Pop Culture Syllabus: Muppets
A course in pop culture isn’t complete without a well-considered curriculum. Here are the sights, sounds and texts you need to become a master of the arts at mental_floss university.
1. UNDER THE FEATHERS
For 46 years, Caroll Spinney has played Big Bird (and Oscar the Grouch) on Sesame Street, one year longer than Muppet creator Jim Henson performed as Kermit the Frog. At 80, Spinney is still going strong. He’d have to be: His bird suit weighs 14 pounds, and he must hold up the 4-pound head with his right hand while navigating the set via a monitor strapped to his chest. In a new documentary, Spinney shares some of the most incredible stories from his decades as America’s favorite flightless bird, like the time he almost joined the doomed Challenger mission to boost interest in space travel. Fortunately for kids everywhere, NASA changed its mind at the last minute—and Big Bird stayed earthbound.
WATCH: I Am Big Bird: The Caroll Spinney Story (on demand: iTunes, Amazon, Google Play)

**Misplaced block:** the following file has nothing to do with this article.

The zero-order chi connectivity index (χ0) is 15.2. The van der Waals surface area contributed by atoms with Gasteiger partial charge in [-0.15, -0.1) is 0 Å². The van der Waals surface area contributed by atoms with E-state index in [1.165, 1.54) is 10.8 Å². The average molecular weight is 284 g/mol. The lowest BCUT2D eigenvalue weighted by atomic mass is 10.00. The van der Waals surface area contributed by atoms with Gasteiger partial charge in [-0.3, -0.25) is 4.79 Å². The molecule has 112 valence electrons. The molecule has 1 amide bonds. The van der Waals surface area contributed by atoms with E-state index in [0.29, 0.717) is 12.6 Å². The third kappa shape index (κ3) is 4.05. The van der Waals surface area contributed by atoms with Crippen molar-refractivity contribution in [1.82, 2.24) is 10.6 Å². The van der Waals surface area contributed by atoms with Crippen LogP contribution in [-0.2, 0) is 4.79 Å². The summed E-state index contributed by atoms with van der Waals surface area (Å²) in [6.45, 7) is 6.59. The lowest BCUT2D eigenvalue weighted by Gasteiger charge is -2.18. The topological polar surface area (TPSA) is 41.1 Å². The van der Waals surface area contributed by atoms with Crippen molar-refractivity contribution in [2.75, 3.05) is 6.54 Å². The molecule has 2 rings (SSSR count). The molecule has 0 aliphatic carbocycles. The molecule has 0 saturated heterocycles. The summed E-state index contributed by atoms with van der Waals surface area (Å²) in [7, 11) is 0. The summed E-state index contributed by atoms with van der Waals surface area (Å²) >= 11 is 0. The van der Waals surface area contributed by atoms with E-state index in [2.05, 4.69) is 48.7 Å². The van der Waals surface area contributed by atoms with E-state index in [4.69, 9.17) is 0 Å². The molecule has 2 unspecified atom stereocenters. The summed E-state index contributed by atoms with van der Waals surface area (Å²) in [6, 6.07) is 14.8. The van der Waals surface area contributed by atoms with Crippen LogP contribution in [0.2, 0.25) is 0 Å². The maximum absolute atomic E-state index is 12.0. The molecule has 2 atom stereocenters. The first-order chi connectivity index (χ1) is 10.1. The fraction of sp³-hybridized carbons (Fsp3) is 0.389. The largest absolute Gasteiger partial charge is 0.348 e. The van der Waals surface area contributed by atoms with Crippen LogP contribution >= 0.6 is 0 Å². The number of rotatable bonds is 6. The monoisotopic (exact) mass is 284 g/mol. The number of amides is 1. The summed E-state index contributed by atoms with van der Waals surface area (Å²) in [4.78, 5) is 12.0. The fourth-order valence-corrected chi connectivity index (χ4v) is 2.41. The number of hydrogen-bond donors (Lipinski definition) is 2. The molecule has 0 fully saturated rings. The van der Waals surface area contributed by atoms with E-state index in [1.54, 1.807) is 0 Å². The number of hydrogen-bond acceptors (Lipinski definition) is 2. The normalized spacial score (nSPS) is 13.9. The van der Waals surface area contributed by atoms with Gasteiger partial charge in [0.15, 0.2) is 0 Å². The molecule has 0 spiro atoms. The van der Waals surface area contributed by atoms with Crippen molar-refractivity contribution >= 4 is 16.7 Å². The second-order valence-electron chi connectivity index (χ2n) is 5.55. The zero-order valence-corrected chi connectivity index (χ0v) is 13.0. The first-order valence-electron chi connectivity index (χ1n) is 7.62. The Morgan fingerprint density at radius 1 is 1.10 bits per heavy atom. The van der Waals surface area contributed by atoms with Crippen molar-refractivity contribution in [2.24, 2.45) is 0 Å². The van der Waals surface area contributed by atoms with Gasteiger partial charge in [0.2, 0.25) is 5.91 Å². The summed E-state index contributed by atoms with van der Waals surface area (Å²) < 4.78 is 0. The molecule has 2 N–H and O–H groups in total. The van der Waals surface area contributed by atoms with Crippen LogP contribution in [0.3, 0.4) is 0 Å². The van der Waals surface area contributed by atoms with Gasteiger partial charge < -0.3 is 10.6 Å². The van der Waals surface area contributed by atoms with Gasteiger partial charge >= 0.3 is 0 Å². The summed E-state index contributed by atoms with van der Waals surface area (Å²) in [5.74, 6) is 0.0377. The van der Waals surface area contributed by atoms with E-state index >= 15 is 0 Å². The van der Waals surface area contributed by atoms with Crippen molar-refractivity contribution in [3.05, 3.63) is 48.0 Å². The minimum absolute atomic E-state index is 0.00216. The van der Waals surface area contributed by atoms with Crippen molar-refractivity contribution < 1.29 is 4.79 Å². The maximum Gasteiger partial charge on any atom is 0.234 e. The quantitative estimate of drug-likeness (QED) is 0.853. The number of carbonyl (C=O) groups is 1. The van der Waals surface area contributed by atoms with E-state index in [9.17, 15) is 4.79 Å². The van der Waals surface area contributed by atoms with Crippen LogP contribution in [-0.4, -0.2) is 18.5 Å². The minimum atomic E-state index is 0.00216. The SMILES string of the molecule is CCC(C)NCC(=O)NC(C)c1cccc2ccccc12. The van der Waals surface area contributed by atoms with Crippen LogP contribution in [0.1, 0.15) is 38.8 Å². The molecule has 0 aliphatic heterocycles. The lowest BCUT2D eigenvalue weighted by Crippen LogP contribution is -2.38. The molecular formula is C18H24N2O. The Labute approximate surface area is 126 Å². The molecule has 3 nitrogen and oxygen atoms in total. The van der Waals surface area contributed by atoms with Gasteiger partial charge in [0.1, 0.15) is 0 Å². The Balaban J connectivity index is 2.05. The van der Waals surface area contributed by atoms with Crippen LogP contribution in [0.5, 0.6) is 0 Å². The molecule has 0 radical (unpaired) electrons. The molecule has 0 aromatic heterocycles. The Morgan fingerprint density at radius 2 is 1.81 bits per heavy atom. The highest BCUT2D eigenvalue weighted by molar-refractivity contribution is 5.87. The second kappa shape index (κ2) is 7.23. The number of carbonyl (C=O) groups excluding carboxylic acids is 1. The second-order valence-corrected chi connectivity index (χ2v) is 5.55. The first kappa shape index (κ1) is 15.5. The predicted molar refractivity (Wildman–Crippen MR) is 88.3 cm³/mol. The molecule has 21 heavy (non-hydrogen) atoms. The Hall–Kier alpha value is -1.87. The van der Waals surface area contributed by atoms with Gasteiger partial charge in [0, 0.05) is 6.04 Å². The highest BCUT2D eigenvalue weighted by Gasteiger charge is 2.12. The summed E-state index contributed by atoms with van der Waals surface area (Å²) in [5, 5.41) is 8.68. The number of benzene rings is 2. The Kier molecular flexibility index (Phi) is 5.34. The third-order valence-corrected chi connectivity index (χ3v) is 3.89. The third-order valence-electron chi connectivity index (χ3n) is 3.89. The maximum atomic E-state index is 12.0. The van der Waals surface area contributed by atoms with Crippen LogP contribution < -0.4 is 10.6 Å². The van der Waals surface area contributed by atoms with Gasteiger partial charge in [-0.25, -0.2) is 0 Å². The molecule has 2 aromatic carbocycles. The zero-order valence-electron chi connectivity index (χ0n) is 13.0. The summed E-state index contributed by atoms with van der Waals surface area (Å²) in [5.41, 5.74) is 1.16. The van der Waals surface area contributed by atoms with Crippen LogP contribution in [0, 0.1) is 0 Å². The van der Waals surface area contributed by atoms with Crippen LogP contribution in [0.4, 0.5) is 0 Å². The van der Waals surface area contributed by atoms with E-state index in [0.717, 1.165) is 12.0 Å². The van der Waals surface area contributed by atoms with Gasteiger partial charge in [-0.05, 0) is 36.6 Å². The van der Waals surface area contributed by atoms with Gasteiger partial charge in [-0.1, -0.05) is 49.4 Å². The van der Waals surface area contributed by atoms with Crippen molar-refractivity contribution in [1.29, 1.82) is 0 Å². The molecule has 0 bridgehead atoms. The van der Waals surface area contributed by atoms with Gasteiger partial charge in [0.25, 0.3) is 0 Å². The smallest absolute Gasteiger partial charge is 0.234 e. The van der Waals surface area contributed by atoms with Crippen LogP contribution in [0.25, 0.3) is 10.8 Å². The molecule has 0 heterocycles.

2. THEN AND NOW
At just 18, Jim Henson got his first TV show. Featuring an early version of Kermit the Frog, Sam and Friends ran for six years and launched the puppet juggernaut that would become the Muppets (contrary to popular belief, their name isn’t a portmanteau of “marionette” and “puppet”—Henson said he just liked the way it sounded). After 60 years, nine feature films, and 10 television series, the Muppets are being honored in a brand-new museum exhibit. With a massive donation of more than 500 items from Henson’s estate, including iconic Muppets like Kermit, the Swedish Chef, and Bert and Ernie (as well as storyboards, sketches, and costumes), this is the largest collection of Muppetry available to the public.
3. MAD MAN
Jim Henson was more than a puppeteer, he was also a savvy ad man (and an experimental filmmaker—his short film Time Piece, in which he also starred, was nominated for an Oscar in 1966). In 1957, while still in college, he created a pair of proto-Muppets to star in a series of 10-second commercials for a local D.C. coffee brand called Wilkins. The warring characters, named Wilkins and Wontkins, became such a hit he was asked to reuse them for other campaigns across the country—not just for other coffee brands, but for Taystee Bread, Sohio gas stations, and Detroit’s favorite soda, Faygo. A full reel of Henson’s ad work is available on the Henson Company’s YouTube channel, along with that trippy Oscar film.
WATCH: Red Book Playlist on the Jim Henson Company’s YouTube channel